"I have two humble ambitions in writing this book," Stefan Gates writes, right off the bat.
"1. To blow your mind.
2. To transform your meals into adventures."
His first goal is much easier, at least when it comes to cookbooks. Entire cookbook catalogs owe their popularity to their effectiveness in immersing the reader in a fantasy world of food they can never hope to emulate. They are the purest food porn.
In them, the atomized eucalyptus foam always swaddles the free-range lamb chops as soothingly as a hand-knitted sweater. The free-trade single-source Peruvian chocolate curls perkily crowning the ganache domes never wilt in the kitchen heat.
Most big ideas never make it from the cookbook to the kitchen counter, but Gates sets out to change that in "The Extraordinary Cookbook," his fifth volume. Gates has become known for the "extreme food" shows he's done for the BBC and his website, thegastronaut.com. He delivers the why-it-works details like Alton Brown and evokes the try-anything-once swagger of Anthony Bourdain.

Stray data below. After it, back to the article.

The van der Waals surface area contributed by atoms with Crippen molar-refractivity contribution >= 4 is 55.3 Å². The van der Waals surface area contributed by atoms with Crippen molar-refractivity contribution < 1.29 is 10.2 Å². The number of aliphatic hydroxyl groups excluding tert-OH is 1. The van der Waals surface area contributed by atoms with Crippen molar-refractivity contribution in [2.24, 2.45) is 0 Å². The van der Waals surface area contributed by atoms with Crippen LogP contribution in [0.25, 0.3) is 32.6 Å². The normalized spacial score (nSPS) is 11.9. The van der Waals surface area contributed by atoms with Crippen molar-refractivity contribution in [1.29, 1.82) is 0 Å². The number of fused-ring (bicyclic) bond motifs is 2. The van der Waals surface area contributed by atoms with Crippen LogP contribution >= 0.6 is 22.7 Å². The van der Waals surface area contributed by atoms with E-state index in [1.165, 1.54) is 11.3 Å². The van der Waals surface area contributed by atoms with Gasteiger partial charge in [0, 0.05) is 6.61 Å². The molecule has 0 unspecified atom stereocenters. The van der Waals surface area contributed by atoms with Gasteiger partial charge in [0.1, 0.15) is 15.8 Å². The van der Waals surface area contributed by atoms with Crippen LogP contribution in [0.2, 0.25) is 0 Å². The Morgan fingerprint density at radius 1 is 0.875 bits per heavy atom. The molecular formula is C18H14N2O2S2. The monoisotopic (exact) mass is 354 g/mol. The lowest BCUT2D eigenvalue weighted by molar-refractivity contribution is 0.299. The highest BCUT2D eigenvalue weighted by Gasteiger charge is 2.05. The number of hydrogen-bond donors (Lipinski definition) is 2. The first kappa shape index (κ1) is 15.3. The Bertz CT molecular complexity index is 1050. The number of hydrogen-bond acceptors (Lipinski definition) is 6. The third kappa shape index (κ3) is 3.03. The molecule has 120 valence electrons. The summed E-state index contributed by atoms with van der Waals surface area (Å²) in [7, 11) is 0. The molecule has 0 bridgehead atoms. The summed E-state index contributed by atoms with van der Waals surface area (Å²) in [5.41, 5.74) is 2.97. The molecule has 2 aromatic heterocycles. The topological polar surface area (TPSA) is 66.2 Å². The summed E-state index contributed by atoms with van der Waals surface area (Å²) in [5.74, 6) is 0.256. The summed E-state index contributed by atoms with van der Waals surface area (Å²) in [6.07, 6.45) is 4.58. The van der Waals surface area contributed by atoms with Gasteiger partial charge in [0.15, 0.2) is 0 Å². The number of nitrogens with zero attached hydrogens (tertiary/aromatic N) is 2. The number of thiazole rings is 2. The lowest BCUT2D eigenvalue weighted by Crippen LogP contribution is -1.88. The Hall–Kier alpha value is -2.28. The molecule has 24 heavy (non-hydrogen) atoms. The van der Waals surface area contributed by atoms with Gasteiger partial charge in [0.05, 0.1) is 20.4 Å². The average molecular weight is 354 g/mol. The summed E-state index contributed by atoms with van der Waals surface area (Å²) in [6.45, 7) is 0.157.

Gates has delivered a book full of ideas for giving your guests a meal they will never forget. They tread the line between achieveable and ridiculous, with plenty of notions that might make reasonably proficient cooks itch to throw a party.
You could start small, like the Bloody Mary Tomatoes that turn the adult drink into party snacks, or individual loaves of herbed bread baked in terra-cotta flowerpots.
Recipes get seriously quickly, however. If you know where to get your hands on a nice fresh pig's head, Gates would guide you in making the coarse pate called, bluntly, headcheese. He's got lots of offal ideas, including lamb's testicles and pig's feet.
Party ideas include the crabs-and-hammers party, the sushi party, or a great pool of polenta and fixings served right on the tabletop.
There's recipes for more ordinary dishes as well, like pastas, artichokes, fondue, bagna cauda, bone marrow and chicken liver parfait. His brainstorms include avocado-lime soup served in a bowl cast from ice, smoking salmon in a cookie tin, and a special gift for the culinary masochist: instructions for preparing turducken.
He does veer into ridiculous-but-still-entertaining with El-Bulli-esque procedures for making pearls of colored apple juice stiffened with sodium alginate, and frying an egg on a piece of paper. There's even a gilded roast chicken, if you have the caliber of guest list in mind that would appreciate being served a poached bird covered in gold foil.
The Extraordinary Cookbook
By Stefan Gates
224 pages, $29.95